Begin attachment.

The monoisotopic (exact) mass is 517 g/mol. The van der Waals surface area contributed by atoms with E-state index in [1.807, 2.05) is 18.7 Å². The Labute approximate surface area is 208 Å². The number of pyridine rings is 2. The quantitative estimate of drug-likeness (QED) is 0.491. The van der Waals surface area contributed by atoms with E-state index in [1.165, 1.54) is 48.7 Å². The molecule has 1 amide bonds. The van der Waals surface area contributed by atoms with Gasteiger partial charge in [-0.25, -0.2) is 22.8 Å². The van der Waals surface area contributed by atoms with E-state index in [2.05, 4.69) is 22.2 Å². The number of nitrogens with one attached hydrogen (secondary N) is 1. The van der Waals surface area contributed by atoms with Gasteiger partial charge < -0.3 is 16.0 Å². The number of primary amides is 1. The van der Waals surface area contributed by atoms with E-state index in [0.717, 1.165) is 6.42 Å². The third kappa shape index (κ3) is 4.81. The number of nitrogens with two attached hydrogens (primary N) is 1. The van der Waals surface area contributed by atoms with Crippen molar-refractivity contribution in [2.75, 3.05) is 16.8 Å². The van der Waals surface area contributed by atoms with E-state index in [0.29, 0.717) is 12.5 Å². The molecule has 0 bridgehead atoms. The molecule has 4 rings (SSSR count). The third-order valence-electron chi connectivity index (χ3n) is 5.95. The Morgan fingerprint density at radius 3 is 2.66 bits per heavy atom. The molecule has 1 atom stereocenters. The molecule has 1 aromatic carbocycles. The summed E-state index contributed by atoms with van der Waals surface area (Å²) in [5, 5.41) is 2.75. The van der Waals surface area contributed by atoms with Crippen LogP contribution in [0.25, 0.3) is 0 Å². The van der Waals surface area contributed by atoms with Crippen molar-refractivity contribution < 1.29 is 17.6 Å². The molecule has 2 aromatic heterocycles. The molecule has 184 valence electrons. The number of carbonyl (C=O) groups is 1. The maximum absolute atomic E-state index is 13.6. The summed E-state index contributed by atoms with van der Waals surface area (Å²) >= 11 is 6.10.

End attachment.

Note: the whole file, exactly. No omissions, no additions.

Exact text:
The monoisotopic (exact) mass is 517 g/mol. The van der Waals surface area contributed by atoms with E-state index in [1.807, 2.05) is 18.7 Å². The Labute approximate surface area is 208 Å². The number of pyridine rings is 2. The quantitative estimate of drug-likeness (QED) is 0.491. The van der Waals surface area contributed by atoms with E-state index in [1.165, 1.54) is 48.7 Å². The molecule has 1 amide bonds. The van der Waals surface area contributed by atoms with Gasteiger partial charge in [-0.25, -0.2) is 22.8 Å². The van der Waals surface area contributed by atoms with E-state index in [2.05, 4.69) is 22.2 Å². The number of nitrogens with one attached hydrogen (secondary N) is 1. The van der Waals surface area contributed by atoms with Gasteiger partial charge < -0.3 is 16.0 Å². The number of primary amides is 1. The van der Waals surface area contributed by atoms with E-state index in [0.717, 1.165) is 6.42 Å². The third kappa shape index (κ3) is 4.81. The number of nitrogens with two attached hydrogens (primary N) is 1. The van der Waals surface area contributed by atoms with Crippen molar-refractivity contribution in [2.75, 3.05) is 16.8 Å². The van der Waals surface area contributed by atoms with E-state index in [0.29, 0.717) is 12.5 Å². The molecule has 0 bridgehead atoms. The molecule has 4 rings (SSSR count). The third-order valence-electron chi connectivity index (χ3n) is 5.95. The Morgan fingerprint density at radius 3 is 2.66 bits per heavy atom. The molecule has 1 atom stereocenters. The molecule has 1 aromatic carbocycles. The summed E-state index contributed by atoms with van der Waals surface area (Å²) in [5, 5.41) is 2.75. The van der Waals surface area contributed by atoms with Crippen LogP contribution in [0.25, 0.3) is 0 Å². The van der Waals surface area contributed by atoms with Crippen molar-refractivity contribution < 1.29 is 17.6 Å². The molecule has 2 aromatic heterocycles. The molecule has 184 valence electrons. The number of carbonyl (C=O) groups is 1. The maximum absolute atomic E-state index is 13.6. The summed E-state index contributed by atoms with van der Waals surface area (Å²) >= 11 is 6.10.